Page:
Illustration of a woman in her home stretching while using a laptop.
Credit: Tatiana Ayazo

Key Takeaways

  • Following a telehealth program that included sessions with a physiotherapist and sessions with a dietitian helped people with knee OA improve pain and physical function.
  • People who received both exercise and diet coaching did better than those who just got exercise coaching.
  • Telehealth sessions may be a useful way to help people with OA lose weight as part of an overall disease management plan.

Knee osteoarthritis (OA) is incredibly common, especially among people who are overweight. Being just 10 pounds overweight might increase the force on your knee by 30 to 60 pounds whenever you take a step. While you’ve likely been told that losing weight and exercising more can help, it’s not always easy to do when you’re in pain and may have concerns about what kind of exercises are safe for you.

Now new research suggests that a telehealth physical therapy-based program might help.

In a new study, published in the Annals of Internal Medicine, researchers from Australia studied 379 knee osteoarthritis patients who were overweight (body mass index of 28-40). The participants were randomly divided into three groups.

  • The “exercise” group participated in six video telehealth sessions with a physiotherapist, during which they reviewed the benefits of exercise. They were also given access to exercise equipment.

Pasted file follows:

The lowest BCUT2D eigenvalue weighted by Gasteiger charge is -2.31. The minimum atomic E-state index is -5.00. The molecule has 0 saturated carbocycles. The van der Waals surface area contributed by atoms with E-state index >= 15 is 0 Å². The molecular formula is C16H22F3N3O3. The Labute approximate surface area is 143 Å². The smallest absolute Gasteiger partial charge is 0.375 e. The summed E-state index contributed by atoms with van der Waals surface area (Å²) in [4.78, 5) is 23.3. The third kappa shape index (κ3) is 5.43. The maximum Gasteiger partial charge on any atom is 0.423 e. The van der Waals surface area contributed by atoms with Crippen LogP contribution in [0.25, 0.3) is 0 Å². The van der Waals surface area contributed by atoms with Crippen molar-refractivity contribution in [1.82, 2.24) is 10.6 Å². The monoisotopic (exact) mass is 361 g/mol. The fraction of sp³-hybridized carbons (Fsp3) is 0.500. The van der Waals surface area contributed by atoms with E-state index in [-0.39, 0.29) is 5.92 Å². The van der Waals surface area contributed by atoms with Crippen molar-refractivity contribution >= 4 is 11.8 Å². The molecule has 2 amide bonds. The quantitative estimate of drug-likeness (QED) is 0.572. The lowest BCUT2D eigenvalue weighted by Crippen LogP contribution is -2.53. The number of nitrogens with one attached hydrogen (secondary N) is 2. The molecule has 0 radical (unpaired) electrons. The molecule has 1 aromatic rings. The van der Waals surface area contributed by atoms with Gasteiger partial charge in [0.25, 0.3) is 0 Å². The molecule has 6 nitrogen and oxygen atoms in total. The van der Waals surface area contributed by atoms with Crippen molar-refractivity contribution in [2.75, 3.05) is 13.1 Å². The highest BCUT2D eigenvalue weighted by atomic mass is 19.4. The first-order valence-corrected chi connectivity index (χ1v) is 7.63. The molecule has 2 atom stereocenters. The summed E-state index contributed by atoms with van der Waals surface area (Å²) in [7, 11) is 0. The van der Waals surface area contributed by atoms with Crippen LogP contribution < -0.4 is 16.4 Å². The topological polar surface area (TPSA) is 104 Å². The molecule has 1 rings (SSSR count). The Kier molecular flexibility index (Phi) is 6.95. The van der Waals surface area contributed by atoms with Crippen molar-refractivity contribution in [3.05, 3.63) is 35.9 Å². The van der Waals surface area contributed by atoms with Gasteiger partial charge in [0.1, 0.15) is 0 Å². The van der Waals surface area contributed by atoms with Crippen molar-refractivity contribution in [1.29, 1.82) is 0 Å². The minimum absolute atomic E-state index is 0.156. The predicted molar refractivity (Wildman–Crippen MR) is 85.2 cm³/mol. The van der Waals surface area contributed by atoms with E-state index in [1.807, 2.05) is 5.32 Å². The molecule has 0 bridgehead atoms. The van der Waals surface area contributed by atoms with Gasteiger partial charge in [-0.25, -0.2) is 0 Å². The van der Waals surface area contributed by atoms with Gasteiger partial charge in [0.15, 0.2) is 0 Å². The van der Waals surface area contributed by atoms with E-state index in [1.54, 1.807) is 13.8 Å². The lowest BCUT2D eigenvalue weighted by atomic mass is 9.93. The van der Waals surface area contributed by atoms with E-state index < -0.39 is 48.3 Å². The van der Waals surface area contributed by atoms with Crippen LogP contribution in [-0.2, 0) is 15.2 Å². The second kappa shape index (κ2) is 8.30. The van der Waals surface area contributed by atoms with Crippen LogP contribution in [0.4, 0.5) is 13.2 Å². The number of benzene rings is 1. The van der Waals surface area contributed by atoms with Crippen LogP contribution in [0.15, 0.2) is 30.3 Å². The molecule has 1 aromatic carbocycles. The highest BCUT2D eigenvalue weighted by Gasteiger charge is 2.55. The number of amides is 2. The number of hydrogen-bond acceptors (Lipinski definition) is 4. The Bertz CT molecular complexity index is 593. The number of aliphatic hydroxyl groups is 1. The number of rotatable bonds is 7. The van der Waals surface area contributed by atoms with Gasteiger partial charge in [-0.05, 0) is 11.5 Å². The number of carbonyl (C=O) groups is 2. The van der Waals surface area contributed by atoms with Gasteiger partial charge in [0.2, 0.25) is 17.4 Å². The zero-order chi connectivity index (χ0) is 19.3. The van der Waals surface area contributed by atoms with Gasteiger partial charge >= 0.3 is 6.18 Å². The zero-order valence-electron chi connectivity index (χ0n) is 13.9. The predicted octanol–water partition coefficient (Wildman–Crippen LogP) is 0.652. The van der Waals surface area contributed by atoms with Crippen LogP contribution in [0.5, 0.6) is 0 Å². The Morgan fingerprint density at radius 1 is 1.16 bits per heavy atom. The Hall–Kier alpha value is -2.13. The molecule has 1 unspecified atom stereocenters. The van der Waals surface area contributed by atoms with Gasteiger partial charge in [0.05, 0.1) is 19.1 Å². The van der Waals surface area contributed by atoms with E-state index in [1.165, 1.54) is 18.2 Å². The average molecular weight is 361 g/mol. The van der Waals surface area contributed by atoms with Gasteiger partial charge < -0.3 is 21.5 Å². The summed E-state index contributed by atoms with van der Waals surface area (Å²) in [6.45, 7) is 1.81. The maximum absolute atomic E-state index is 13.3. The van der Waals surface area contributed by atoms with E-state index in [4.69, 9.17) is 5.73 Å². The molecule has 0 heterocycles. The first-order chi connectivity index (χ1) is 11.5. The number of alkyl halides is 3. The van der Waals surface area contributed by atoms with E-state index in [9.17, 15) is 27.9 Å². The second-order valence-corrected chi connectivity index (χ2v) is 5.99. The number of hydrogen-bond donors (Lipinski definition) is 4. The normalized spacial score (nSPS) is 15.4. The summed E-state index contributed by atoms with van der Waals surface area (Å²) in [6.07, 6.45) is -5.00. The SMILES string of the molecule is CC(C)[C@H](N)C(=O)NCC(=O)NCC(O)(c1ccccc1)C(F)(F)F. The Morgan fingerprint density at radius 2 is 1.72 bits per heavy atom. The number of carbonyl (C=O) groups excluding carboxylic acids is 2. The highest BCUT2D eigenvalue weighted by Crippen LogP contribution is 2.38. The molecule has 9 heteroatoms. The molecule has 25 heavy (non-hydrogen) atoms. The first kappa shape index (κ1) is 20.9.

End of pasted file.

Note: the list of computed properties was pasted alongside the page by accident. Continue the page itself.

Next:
• The “diet and exercise” group also had six telehealth visits with a physiotherapist, plus they had six sessions with a dietitian who guided them in following a low-carb, low-calorie diet designed to help them lose 10 percent of their body weight.
  • The control group did not meet virtually with a physiotherapist or dietitian.

All three groups had access to a website that contained information about osteoarthritis treatment options and the benefits of weight loss and exercise.

Six months later, patients in the “exercise” and “diet and exercise” group all reported less knee pain compared to those in the control group, but those in the “diet and exercise” group seemed to fare best.

The benefits were still apparent when researchers followed up again at the one-year mark.

“Telehealth-delivered exercise and diet programs improved pain and function in people with knee osteoarthritis and overweight or obesity,” the researchers concluded, adding that these telehealth-based interventions “represent potentially scalable and accessible ways for people with knee [OA] to receive core recommended interventions.”

Found This Study Interesting? Get Involved

If you are diagnosed with arthritis or another musculoskeletal condition, we encourage you to participate in future studies by joining CreakyJoints’ patient research registry, ArthritisPower. ArthritisPower is the first-ever patient-led, patient-centered research registry for joint, bone, and inflammatory skin conditions. Learn more and sign up here.

Bennell KL, et al. Comparing Video-Based, Telehealth-Delivered Exercise and Weight Loss Programs With Online Education on Outcomes of Knee Osteoarthritis. Annals of Internal Medicine. November 2021. doi:

Miller J. Telehealth Programs Improve Outcomes in Patients with Knee Osteoarthritis, Obesity. Healio Rheumatology. November 29, 2021.

Role of Body Weight in Osteoarthritis. Johns Hopkins Arthritis Center.